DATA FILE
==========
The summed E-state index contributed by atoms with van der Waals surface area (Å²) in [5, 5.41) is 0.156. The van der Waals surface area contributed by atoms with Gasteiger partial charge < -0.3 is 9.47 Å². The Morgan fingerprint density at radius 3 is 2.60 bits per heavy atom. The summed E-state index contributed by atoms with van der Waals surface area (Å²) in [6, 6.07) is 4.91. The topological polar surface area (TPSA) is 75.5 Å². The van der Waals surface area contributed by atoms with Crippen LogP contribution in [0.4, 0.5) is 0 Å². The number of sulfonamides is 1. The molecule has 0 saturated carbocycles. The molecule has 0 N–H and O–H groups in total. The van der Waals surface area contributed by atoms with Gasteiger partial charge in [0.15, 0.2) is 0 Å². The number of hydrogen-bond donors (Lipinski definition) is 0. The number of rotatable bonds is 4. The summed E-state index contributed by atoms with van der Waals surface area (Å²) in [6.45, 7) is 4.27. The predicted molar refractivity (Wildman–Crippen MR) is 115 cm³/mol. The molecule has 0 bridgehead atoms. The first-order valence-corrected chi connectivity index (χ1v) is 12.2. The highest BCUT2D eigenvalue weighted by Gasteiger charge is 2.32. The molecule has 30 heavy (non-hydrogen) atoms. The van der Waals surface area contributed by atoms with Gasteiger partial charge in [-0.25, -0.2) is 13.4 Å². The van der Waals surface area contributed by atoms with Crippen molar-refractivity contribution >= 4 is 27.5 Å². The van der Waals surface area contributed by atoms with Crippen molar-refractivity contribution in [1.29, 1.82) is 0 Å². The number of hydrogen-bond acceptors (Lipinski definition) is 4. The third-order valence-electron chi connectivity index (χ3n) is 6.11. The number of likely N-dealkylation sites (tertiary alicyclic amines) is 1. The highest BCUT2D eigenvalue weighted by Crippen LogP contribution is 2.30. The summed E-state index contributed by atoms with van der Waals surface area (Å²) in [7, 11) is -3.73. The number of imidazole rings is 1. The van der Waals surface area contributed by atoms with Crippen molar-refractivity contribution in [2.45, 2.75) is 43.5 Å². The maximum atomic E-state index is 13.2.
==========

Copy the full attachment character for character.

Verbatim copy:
The summed E-state index contributed by atoms with van der Waals surface area (Å²) in [5, 5.41) is 0.156. The van der Waals surface area contributed by atoms with Gasteiger partial charge < -0.3 is 9.47 Å². The Morgan fingerprint density at radius 3 is 2.60 bits per heavy atom. The summed E-state index contributed by atoms with van der Waals surface area (Å²) in [6, 6.07) is 4.91. The topological polar surface area (TPSA) is 75.5 Å². The van der Waals surface area contributed by atoms with Crippen LogP contribution in [0.4, 0.5) is 0 Å². The number of sulfonamides is 1. The molecule has 0 saturated carbocycles. The molecule has 0 N–H and O–H groups in total. The van der Waals surface area contributed by atoms with Gasteiger partial charge in [0.15, 0.2) is 0 Å². The number of hydrogen-bond donors (Lipinski definition) is 0. The number of rotatable bonds is 4. The summed E-state index contributed by atoms with van der Waals surface area (Å²) in [6.45, 7) is 4.27. The predicted molar refractivity (Wildman–Crippen MR) is 115 cm³/mol. The molecule has 0 bridgehead atoms. The first-order valence-corrected chi connectivity index (χ1v) is 12.2. The highest BCUT2D eigenvalue weighted by Gasteiger charge is 2.32. The molecule has 30 heavy (non-hydrogen) atoms. The van der Waals surface area contributed by atoms with Gasteiger partial charge in [-0.25, -0.2) is 13.4 Å². The van der Waals surface area contributed by atoms with Crippen molar-refractivity contribution >= 4 is 27.5 Å². The van der Waals surface area contributed by atoms with Crippen molar-refractivity contribution in [1.29, 1.82) is 0 Å². The number of hydrogen-bond acceptors (Lipinski definition) is 4. The third-order valence-electron chi connectivity index (χ3n) is 6.11. The number of likely N-dealkylation sites (tertiary alicyclic amines) is 1. The highest BCUT2D eigenvalue weighted by Crippen LogP contribution is 2.30. The summed E-state index contributed by atoms with van der Waals surface area (Å²) in [7, 11) is -3.73. The number of imidazole rings is 1. The van der Waals surface area contributed by atoms with Crippen molar-refractivity contribution in [2.45, 2.75) is 43.5 Å². The maximum atomic E-state index is 13.2.